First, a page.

This attitude of amorphous sexuality undoubtedly threatens established societal patterns. Society exists to maintain itself, and defining politics between sexes is a core activity. To self sexuals, society can exist only when they have a pressing need, or when its definitions line up with theirs. Otherwise, the self sexual acknowledges no group or social building block that threatens the sensual core. If anyone was to scrutinise that man, he justifies himself by saying it's continued self-awareness. And he is right. It is continued self-awareness. But it's hard to grasp. Remember that cult classic, Chasing Amy? Towards the end, as Ben Affleck's character Holden is trying to understand why Alyssa won't do a three-way with Banky and him, Alyssa tells Holden, through tears:
But what if - I saw something in Banky that I never saw before, and fell in love with him and left you. I've been down roads like this before; many times. I know you feel doing this will broaden your horizons and give you experience. But I've had those experiences on my own. I can't accompany you on yours. I'm past that now.
Holden struggles to make sense of this, just as I do.
Self sexuality hovers above us, in poised authority, not needing anything from us, self-sufficient somehow, like Hadden's blimp in the film Contact. The West and East both face the spectre of self sexuality. Eastern cultures generally still view sexuality with a deep sense of ambivalence and confusion. In the East, sexuality is parsed solely through the mould of monogamous marriage. Outside marriage, sexuality cannot be fathomed or dealt with in any significant or progressive way. Male sexuality, in its dysfunction through infidelity or fetishes, is in general quietly accepted and overlooked in Eastern culture.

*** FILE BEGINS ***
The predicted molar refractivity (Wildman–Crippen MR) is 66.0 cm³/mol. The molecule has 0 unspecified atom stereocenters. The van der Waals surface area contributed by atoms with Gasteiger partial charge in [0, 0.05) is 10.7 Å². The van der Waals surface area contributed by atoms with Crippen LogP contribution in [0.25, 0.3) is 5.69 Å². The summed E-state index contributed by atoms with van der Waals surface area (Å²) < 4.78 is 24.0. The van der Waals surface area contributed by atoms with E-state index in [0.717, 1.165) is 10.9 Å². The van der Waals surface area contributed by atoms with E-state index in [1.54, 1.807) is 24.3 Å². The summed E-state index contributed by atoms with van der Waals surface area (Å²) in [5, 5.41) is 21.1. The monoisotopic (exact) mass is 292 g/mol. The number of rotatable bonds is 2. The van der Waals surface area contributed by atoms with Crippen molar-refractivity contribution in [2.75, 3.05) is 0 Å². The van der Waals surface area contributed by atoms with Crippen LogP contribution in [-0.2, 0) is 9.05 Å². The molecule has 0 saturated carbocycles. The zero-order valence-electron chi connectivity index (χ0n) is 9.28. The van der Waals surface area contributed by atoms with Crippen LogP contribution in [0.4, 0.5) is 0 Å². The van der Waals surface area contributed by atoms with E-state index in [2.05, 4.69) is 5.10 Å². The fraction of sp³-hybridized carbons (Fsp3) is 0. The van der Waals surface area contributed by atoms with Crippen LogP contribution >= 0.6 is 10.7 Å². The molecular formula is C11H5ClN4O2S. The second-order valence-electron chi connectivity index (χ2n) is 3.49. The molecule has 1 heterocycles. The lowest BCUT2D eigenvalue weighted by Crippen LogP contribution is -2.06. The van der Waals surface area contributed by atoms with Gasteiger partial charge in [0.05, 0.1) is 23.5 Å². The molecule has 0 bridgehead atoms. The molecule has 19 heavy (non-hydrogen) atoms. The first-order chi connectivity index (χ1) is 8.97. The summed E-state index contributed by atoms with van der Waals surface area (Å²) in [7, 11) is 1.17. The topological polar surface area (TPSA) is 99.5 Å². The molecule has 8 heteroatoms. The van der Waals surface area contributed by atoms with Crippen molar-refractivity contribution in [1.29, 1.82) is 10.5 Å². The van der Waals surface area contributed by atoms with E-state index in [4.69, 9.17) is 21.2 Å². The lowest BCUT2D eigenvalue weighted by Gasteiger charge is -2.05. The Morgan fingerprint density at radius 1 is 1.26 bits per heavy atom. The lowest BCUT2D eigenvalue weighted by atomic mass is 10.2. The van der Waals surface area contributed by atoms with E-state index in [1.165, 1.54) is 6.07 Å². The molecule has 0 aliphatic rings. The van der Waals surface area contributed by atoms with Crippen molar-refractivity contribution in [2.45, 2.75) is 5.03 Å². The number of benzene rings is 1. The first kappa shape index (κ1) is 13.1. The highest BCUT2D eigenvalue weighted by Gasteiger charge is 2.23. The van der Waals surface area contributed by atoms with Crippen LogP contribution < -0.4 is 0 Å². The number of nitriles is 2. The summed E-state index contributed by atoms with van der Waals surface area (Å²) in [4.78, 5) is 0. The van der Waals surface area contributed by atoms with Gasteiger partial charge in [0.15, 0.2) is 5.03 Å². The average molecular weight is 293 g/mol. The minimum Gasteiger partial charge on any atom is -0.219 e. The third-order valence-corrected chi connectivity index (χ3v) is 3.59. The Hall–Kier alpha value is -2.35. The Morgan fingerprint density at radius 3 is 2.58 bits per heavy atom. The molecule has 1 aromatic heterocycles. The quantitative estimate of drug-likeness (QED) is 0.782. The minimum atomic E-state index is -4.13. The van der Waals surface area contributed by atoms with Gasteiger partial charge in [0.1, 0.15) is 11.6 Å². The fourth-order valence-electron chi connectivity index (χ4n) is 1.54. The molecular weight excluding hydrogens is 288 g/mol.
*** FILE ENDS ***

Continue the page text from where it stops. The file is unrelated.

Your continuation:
In highly religious or faith-oriented subcultures, any expression of male sexuality outside monogamous, opposite-sex intercourse is attacked but quietly glossed over if discovered. It is not so with females in any context. Eastern culture is virulently opposed to sexually aware or expressive women. Obviously, the effect of the three original monotheistic faith systems, and their cultural applications, on the Middle East is clear here.
The West may have started out from where the East is currently, but later abandoned its inheritance, opting to continually revise and redevelop its doctrines of gender and sex. If sexuality can be defined as the way a man or woman express his or her perceived gender through speech, relationships with others, appearance, and world-view, and that sexuality is then validated through reciprocation, we can express an initial understanding of the concept of sexuality as a two-way road: a symbiotic process at best, an often polarised human exchange at worst. While sexuality still is defined, expounded, and accepted by willing ears from the mouths of leaders of faith and religion, not all will accept. People hesitate to listen and comply. Sexuality is preached from new pulpits: media, popular thought, spiritual traditions, and the vernacular philosophy of everyday life. As much as it unsettles believers in the Great Three monotheistic religions – Christianity, Islam, Judaism – a completely new sexual geography is upon us.